This story originally appeared on StateImpact Pennsylvania.
We know that most people come to StateImpact Pennsylvania’s website through a link to a specific story.
But today, if you go to our homepage, you’ll see something new: a “carbon clock,” created by The Guardian news organization. It’s a way of showing how much more carbon the atmosphere can take, if emissions keep going as they are, before 2 degrees of warming is likely.
That clock is the beginning of our participation in an international reporting project. It’s also a signal of an area of increased focus for StateImpactPennsylvania: climate change.
We have consistently reported on this issue, in part because Pennsylvania has a robust fossil-fuel industry, which means both emissions and jobs — so the state is a huge stakeholder amid talk of a zero-carbon future. In the past year we have held two public forums, in Pittsburgh and in Philadelphia, about climate change.
In addition, several recent national and international reports on warming temperatures and their projected effects have made responding to climate change an urgent piece of business for the U.S. and the world.
So, StateImpact Pennsylvania signed on to “Covering Climate Now,” an effort led by Columbia Journalism Review and The Nation magazine that describes itself as “aimed at strengthening the media’s focus on the climate crisis.” CJR reports that more than 250 news organizations, with a reach of more than 1 billion people, are on board.
To begin with, participating in “Covering Climate Now” means making a commitment to publish at least one climate change-related story from today through next Monday — the date of the United Nations Climate Action Summit in New York, where “governments will submit plans to meet the Paris Agreement’s pledge to keep global temperature rise ‘well below’ 2 degrees Celsius,” according to Covering Climate Now organizers.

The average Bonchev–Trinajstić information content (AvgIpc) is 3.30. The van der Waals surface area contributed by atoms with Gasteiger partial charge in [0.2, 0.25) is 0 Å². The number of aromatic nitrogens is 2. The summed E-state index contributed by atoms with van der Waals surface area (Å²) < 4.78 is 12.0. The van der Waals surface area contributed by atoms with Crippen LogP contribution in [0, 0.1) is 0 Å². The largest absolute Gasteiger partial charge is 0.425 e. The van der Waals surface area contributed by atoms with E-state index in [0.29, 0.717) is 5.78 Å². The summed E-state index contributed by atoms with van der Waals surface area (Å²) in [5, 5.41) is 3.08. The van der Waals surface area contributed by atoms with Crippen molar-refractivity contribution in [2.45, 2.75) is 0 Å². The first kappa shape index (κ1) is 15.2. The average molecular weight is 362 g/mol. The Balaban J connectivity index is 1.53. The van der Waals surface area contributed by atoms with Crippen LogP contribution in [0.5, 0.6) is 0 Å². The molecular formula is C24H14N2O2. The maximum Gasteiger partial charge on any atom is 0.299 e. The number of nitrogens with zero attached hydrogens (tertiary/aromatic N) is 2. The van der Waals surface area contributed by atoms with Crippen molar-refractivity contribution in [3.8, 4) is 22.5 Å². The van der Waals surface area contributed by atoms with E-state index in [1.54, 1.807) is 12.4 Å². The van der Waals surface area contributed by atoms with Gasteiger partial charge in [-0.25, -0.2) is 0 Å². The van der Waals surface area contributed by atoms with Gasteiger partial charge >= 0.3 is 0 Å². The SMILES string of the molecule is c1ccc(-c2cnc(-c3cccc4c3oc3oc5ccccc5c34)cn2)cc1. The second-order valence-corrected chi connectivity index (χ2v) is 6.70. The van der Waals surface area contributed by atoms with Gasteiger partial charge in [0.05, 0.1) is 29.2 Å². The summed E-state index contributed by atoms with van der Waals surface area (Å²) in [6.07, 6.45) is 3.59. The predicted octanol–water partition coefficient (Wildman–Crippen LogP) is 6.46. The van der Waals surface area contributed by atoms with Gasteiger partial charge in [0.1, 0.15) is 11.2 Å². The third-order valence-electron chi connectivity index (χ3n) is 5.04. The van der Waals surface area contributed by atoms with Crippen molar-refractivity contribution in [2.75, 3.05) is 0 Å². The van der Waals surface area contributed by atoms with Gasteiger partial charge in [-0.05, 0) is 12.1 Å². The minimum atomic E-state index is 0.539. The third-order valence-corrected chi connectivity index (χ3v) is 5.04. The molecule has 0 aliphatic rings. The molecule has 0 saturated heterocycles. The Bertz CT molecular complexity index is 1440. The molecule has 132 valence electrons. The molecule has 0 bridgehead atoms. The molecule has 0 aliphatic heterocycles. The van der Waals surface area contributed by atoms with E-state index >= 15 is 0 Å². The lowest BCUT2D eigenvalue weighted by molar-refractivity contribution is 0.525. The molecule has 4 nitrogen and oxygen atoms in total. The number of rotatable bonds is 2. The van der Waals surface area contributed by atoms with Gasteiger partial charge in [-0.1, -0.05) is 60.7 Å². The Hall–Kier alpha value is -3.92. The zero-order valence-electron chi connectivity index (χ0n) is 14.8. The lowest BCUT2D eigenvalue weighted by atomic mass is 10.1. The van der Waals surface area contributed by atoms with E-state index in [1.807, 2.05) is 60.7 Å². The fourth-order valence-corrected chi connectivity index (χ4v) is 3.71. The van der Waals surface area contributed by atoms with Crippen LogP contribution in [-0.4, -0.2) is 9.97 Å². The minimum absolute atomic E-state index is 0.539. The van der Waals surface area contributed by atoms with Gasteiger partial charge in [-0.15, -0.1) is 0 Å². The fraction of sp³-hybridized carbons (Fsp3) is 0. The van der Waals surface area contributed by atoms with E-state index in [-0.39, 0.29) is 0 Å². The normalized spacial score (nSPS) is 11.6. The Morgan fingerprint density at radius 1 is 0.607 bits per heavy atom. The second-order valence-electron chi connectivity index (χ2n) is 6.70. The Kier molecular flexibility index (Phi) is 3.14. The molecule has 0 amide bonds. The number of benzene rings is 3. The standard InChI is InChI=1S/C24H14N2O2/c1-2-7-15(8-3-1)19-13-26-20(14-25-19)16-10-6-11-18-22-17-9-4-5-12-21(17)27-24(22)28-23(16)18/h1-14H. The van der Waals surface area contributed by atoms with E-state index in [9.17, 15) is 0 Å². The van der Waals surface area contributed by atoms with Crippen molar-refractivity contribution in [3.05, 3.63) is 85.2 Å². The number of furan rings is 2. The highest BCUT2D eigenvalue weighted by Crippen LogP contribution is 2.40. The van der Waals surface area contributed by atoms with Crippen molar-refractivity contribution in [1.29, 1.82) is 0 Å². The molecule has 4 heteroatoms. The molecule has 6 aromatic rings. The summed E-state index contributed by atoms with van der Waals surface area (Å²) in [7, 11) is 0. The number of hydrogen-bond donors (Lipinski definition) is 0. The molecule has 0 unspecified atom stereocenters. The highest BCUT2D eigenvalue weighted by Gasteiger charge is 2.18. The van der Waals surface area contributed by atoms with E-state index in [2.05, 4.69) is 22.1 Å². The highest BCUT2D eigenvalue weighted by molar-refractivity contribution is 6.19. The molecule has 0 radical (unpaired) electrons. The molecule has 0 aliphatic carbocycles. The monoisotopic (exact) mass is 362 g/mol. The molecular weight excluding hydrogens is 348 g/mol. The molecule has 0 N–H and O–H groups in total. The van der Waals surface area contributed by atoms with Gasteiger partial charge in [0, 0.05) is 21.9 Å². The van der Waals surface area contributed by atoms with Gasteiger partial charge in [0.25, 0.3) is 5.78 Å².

In the coming days from StateImpact Pennsylvania, you’ll see stories about how climate change is taught in schools; how increased rainfall could affect landslides; how climate change affects marshland and efforts to fight mosquitoes; and more.
Beyond this week, our climate coverage will feature compelling and important stories about climate change and about efforts to adapt to or mitigate its effects. We will continue to report on the challenge that people, business and industry in Pennsylvania — as one of the largest carbon-emitting states in the nation — face in reducing those emissions by the levels scientists say must be achieved to mitigate the worst effects of climate change.
We won’t aim to tell you what to think, or what to do. But we hope our coverage helps focus your attention, and that it answers questions, sparks conversation and presents potential solutions for this critical and complex issue.
Our approach will be based on the scientific consensus that climate change is real, that human activity is driving that change, and that greenhouse gases must be sharply cut.
If you have a story to tell — or a question you want us to answer — get in touch.